Kubernetes the Hard Way Deep Dive -- 03 (Provisioning Compute Resources)

Kubernetes the Hard Way Deep Dive -- 03 (Provisioning Compute Resources)

April 13, 2020
Deep Dive, Tutorial
Kubernetes, KTHW

TL;DR: Setting up a Virtual Private Cloud (network), configuring firewall rules, and provisioning the Compute Engine virtual machine instances!

KTHW Lesson: 03-compute-resources.md


Table of Contents:


Default VPC

When the Compute Engine API is enabled within a GCP project, a default Virtual Private Cloud (named “default”) is created.

Default VPC: 22 subnets (1 per GCP region) + 4 firewall rules are created by default!

Using the default network makes getting started with setting things up easy, but also enables any Compute Engine instances using that VPC to make network requests to one another using tcp, udp, or icmp protocols (based on the default-allow-internal firewall rule).

Custom VPC + Subnets

To isolate the Kubernetes cluster in this tutorial and minimize the attack surface area, we create a separate VPC with a single subnet and more restrictive firewall rules. Specifying the --subnet-mode custom when creating the VPC is what prevents GCP from auto-provisioning a subnet for each region. What about IP address range --range specified (

The /24 is what is known as classless inter-domain routing (CIDR) notation and is a shorthand way of specifying the subnet mask. 24 corresponds to the number of active bits in the subnet mask, so in this case, the subnet mask is: 11111111.11111111.11111111.00000000 in binary (or in decimal).

This subnet mask denotes the first 3 octets 10.240.0. will be the same across the entire subnet and the final octet can vary throughout its full range from 0 to 255. The highest address ( is the “broadcast address”, leaving 254 open for IP addresses (as Kelsey states).

For a more in-depth look at Network IDs and Subnet Masks, this YouTube video is a great resource:

Firewall Rules

We are also creating two firewall rules, one which will allow internal traffic and another for external traffic.


The internal firewall rule allows tcp, udp, and icmp traffic originating from the IP range specified for the above subnet ( as well as which is the CIDR range that will be passed into the kube-controller-manager to be used for pod IP address assignment.


The external firewall rule (it is external because the filter is indicating that any originating IP address is acceptable) allows for tcp traffic on port 22 (used for SSH), tcp traffic on port 6443 (used to communicate with the Kubernetes API server), and icmp on any port (used by network devices to diagnose communication issues)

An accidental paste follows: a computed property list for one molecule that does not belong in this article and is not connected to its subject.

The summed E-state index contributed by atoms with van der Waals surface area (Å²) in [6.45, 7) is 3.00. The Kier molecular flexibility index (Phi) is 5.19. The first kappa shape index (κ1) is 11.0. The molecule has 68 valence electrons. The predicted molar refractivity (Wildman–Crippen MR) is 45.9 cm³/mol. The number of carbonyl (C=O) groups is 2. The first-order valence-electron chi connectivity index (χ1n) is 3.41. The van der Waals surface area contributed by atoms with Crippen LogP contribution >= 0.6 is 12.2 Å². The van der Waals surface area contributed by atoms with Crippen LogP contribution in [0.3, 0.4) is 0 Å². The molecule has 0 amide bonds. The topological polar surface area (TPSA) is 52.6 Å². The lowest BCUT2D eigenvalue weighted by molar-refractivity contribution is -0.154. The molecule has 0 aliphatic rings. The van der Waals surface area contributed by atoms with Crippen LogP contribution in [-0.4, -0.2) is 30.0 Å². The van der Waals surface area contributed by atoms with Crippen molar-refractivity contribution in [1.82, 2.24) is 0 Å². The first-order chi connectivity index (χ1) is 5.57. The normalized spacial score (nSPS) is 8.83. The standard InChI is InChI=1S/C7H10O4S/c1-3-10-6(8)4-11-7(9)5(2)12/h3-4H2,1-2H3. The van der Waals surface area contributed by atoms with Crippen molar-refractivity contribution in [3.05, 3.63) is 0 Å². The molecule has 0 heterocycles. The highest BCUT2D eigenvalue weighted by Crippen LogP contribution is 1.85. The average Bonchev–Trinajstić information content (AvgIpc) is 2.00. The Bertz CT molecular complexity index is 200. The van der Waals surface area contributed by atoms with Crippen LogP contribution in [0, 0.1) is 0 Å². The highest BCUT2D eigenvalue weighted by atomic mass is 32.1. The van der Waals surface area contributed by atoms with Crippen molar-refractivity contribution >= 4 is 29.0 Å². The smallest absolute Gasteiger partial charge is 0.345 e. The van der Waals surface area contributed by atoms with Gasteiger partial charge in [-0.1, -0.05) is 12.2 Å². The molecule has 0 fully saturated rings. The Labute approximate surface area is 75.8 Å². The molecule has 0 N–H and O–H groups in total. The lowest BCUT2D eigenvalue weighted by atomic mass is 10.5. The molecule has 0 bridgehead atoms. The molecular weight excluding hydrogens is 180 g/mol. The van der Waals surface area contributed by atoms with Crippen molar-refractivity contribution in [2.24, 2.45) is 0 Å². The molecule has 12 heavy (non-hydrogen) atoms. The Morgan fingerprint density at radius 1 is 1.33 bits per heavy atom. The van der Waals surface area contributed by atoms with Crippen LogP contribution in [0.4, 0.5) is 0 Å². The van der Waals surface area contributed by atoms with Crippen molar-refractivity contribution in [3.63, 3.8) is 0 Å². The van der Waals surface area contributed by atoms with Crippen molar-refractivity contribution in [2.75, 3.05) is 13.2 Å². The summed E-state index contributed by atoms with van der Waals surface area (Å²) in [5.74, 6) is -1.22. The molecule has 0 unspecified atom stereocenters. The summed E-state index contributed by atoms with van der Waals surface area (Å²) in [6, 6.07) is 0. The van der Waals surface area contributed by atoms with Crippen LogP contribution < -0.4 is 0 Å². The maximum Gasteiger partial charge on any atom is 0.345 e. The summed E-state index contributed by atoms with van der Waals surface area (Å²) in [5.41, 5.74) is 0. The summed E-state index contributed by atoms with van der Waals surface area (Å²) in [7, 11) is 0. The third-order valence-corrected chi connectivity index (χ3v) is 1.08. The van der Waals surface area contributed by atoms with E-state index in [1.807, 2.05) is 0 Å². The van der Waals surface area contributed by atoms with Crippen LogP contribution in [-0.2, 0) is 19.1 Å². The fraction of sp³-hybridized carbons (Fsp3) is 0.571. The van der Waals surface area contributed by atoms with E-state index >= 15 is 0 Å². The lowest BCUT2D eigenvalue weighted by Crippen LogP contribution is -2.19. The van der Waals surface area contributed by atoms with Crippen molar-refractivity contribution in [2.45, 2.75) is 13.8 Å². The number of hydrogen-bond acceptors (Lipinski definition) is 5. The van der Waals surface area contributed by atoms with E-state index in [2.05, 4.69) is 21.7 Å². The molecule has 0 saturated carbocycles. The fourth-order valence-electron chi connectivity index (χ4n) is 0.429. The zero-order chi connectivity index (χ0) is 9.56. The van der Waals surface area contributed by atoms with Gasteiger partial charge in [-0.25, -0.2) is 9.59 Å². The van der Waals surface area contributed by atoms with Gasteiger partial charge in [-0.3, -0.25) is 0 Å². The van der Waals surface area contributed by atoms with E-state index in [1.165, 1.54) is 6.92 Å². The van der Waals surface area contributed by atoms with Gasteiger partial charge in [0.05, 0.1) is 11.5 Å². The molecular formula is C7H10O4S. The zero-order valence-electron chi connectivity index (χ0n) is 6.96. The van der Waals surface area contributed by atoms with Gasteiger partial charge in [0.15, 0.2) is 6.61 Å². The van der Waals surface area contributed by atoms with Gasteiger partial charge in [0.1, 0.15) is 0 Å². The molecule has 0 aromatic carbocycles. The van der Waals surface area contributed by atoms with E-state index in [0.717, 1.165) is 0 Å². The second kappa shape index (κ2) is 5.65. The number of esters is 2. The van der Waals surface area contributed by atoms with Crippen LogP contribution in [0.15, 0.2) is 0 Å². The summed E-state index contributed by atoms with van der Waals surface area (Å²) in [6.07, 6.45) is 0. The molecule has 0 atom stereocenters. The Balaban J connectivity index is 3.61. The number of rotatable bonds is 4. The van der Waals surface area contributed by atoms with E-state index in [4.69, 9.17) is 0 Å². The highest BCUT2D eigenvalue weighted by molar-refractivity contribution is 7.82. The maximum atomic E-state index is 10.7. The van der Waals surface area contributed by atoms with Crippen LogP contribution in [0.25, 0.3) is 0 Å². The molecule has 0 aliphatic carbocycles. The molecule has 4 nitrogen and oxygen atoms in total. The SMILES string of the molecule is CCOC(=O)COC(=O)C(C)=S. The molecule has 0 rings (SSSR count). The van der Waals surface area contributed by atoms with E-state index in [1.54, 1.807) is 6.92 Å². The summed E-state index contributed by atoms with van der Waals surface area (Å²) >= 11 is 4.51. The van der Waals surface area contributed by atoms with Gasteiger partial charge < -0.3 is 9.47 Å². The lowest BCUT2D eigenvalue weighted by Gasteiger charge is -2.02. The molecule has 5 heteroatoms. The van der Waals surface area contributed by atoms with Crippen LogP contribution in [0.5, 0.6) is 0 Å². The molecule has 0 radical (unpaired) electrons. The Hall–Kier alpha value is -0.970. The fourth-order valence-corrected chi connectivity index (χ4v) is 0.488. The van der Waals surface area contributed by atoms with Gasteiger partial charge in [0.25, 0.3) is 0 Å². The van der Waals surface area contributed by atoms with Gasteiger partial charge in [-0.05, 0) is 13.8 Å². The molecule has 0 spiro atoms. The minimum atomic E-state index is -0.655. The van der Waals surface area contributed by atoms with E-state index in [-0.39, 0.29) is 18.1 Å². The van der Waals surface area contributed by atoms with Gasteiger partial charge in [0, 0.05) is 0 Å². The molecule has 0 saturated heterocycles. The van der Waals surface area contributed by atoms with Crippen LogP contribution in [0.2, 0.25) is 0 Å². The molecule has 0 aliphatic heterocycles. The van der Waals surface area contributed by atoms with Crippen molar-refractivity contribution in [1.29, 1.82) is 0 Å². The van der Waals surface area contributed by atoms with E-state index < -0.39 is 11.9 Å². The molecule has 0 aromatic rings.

Compute Instances (Virtual Machines)

With the networking configuration set up, we can now provision the Compute Engine Instances (VMs) for the Kubernetes control plane as well as those that will serve as the Kubernetes workers.


This tutorial sets up 3 control plane nodes and 3 worker nodes of type n1-standard-1 each with a 200 GB boot disk. looking at GCP’s pricing calculator we can see within the us-central1 region this will cost $193.63/month

While the Compute Engine instances comprise the bulk of the costs, a load balancer will cost an additional $18.26/month bringing the total to $211.89/month.

NOTE: This is higher than the number cited in the tutorial because it accounts for the persistent storage charges.

VM configurations

Within the gcloud compute instances create command, there are a number of command line flags used to configure the virtual machines. Below I have detailed the noteworthy options:

  • --can-ip-forward: allows the instances to send and receive packets with non-matching destination or source IP addresses.
  • --private-network-ip${i} substituting in the iterator i we can see that our controller VMs will have all fall within the range of our subnet from earlier:
  • --subnet kubernetes: references the subnet by name.
  • --metadata pod-cidr=10.200.${i}.0/24 (worker VMs only): This metadata is available to the guest operating system. It will be used in 09-bootstrapping-kubernetes-workers.md to generate a network configuration file that tells k8s which internal IP addresses to assign to pods.

Connecting to VMs

The use of the gcloud compute ssh command is straightforward and no additional commentary is needed.

At this point, we now have networking + compute resources provisioned and configured. Next, we will generate certificates and keys to enable secure communications amongst the machines.

See you in the next post!

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